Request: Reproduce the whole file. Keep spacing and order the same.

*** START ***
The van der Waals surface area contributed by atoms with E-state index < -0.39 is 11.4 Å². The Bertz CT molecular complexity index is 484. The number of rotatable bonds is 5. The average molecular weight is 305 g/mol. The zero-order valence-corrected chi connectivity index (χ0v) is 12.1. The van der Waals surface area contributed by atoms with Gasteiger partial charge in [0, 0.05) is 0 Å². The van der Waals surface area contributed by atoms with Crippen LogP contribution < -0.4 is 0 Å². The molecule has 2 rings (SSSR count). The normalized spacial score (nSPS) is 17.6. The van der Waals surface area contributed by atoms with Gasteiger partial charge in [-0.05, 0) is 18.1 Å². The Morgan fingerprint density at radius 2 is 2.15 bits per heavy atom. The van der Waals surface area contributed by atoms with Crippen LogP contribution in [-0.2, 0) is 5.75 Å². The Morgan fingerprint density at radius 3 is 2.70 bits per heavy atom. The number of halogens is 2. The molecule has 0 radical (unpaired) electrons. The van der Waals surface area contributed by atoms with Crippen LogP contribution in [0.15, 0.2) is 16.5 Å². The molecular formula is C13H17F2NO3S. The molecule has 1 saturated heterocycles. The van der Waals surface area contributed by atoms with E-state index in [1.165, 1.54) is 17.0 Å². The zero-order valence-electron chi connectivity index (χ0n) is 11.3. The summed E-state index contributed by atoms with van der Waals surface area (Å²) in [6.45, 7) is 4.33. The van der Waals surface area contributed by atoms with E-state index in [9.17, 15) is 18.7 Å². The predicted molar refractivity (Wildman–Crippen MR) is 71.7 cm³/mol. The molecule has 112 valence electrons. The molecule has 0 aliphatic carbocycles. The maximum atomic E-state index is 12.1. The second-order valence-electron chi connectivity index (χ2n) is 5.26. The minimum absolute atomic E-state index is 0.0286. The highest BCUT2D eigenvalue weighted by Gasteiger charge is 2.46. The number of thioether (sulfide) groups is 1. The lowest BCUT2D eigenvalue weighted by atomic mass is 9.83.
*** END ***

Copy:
The van der Waals surface area contributed by atoms with E-state index < -0.39 is 11.4 Å². The Bertz CT molecular complexity index is 484. The number of rotatable bonds is 5. The average molecular weight is 305 g/mol. The zero-order valence-corrected chi connectivity index (χ0v) is 12.1. The van der Waals surface area contributed by atoms with Gasteiger partial charge in [0, 0.05) is 0 Å². The van der Waals surface area contributed by atoms with Crippen LogP contribution < -0.4 is 0 Å². The molecule has 2 rings (SSSR count). The normalized spacial score (nSPS) is 17.6. The van der Waals surface area contributed by atoms with Gasteiger partial charge in [-0.05, 0) is 18.1 Å². The Morgan fingerprint density at radius 2 is 2.15 bits per heavy atom. The van der Waals surface area contributed by atoms with Crippen LogP contribution in [-0.2, 0) is 5.75 Å². The Morgan fingerprint density at radius 3 is 2.70 bits per heavy atom. The number of halogens is 2. The molecule has 0 radical (unpaired) electrons. The van der Waals surface area contributed by atoms with Crippen LogP contribution in [0.15, 0.2) is 16.5 Å². The molecular formula is C13H17F2NO3S. The molecule has 1 saturated heterocycles. The van der Waals surface area contributed by atoms with E-state index in [1.165, 1.54) is 17.0 Å². The zero-order valence-electron chi connectivity index (χ0n) is 11.3. The summed E-state index contributed by atoms with van der Waals surface area (Å²) in [6.45, 7) is 4.33. The van der Waals surface area contributed by atoms with E-state index in [9.17, 15) is 18.7 Å². The predicted molar refractivity (Wildman–Crippen MR) is 71.7 cm³/mol. The molecule has 112 valence electrons. The molecule has 0 aliphatic carbocycles. The maximum atomic E-state index is 12.1. The second-order valence-electron chi connectivity index (χ2n) is 5.26. The minimum absolute atomic E-state index is 0.0286. The highest BCUT2D eigenvalue weighted by Gasteiger charge is 2.46. The number of thioether (sulfide) groups is 1. The lowest BCUT2D eigenvalue weighted by atomic mass is 9.83.